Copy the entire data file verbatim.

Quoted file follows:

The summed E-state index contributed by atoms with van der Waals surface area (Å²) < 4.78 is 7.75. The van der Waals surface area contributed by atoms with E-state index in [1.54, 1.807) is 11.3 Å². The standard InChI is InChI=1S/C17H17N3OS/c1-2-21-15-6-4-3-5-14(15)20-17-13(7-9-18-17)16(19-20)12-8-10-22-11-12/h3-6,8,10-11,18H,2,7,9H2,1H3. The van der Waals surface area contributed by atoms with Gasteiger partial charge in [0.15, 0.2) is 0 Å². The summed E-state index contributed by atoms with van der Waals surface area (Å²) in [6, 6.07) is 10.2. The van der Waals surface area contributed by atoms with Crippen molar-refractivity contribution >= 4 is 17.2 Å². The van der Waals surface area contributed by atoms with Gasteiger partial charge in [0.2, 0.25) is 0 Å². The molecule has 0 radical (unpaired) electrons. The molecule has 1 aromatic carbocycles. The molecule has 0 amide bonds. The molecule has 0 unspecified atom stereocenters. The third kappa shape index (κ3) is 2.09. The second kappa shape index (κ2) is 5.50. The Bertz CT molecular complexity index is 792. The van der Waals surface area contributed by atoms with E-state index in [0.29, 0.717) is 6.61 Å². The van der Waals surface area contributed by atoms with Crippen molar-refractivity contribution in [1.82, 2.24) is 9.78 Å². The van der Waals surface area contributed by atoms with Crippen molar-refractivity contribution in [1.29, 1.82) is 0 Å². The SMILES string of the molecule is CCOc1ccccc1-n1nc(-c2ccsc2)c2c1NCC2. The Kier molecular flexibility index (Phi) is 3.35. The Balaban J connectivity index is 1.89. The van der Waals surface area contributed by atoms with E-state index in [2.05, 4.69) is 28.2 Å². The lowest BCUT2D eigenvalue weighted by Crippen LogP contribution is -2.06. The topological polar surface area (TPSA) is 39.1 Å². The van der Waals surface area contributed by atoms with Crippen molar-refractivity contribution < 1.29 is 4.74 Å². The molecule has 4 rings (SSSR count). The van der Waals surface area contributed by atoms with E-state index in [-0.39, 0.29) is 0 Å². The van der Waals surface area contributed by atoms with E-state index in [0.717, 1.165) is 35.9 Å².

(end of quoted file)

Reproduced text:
The summed E-state index contributed by atoms with van der Waals surface area (Å²) < 4.78 is 7.75. The van der Waals surface area contributed by atoms with E-state index in [1.54, 1.807) is 11.3 Å². The standard InChI is InChI=1S/C17H17N3OS/c1-2-21-15-6-4-3-5-14(15)20-17-13(7-9-18-17)16(19-20)12-8-10-22-11-12/h3-6,8,10-11,18H,2,7,9H2,1H3. The van der Waals surface area contributed by atoms with Gasteiger partial charge in [0.15, 0.2) is 0 Å². The summed E-state index contributed by atoms with van der Waals surface area (Å²) in [6, 6.07) is 10.2. The van der Waals surface area contributed by atoms with Crippen molar-refractivity contribution >= 4 is 17.2 Å². The van der Waals surface area contributed by atoms with Gasteiger partial charge in [0.2, 0.25) is 0 Å². The molecule has 0 radical (unpaired) electrons. The molecule has 1 aromatic carbocycles. The molecule has 0 amide bonds. The molecule has 0 unspecified atom stereocenters. The third kappa shape index (κ3) is 2.09. The second kappa shape index (κ2) is 5.50. The Bertz CT molecular complexity index is 792. The van der Waals surface area contributed by atoms with E-state index in [0.29, 0.717) is 6.61 Å². The van der Waals surface area contributed by atoms with Crippen molar-refractivity contribution in [1.82, 2.24) is 9.78 Å². The van der Waals surface area contributed by atoms with Crippen molar-refractivity contribution in [1.29, 1.82) is 0 Å². The SMILES string of the molecule is CCOc1ccccc1-n1nc(-c2ccsc2)c2c1NCC2. The Kier molecular flexibility index (Phi) is 3.35. The Balaban J connectivity index is 1.89. The van der Waals surface area contributed by atoms with E-state index in [2.05, 4.69) is 28.2 Å². The lowest BCUT2D eigenvalue weighted by Crippen LogP contribution is -2.06. The topological polar surface area (TPSA) is 39.1 Å². The van der Waals surface area contributed by atoms with Crippen molar-refractivity contribution < 1.29 is 4.74 Å². The molecule has 4 rings (SSSR count). The van der Waals surface area contributed by atoms with E-state index in [-0.39, 0.29) is 0 Å². The van der Waals surface area contributed by atoms with E-state index in [0.717, 1.165) is 35.9 Å².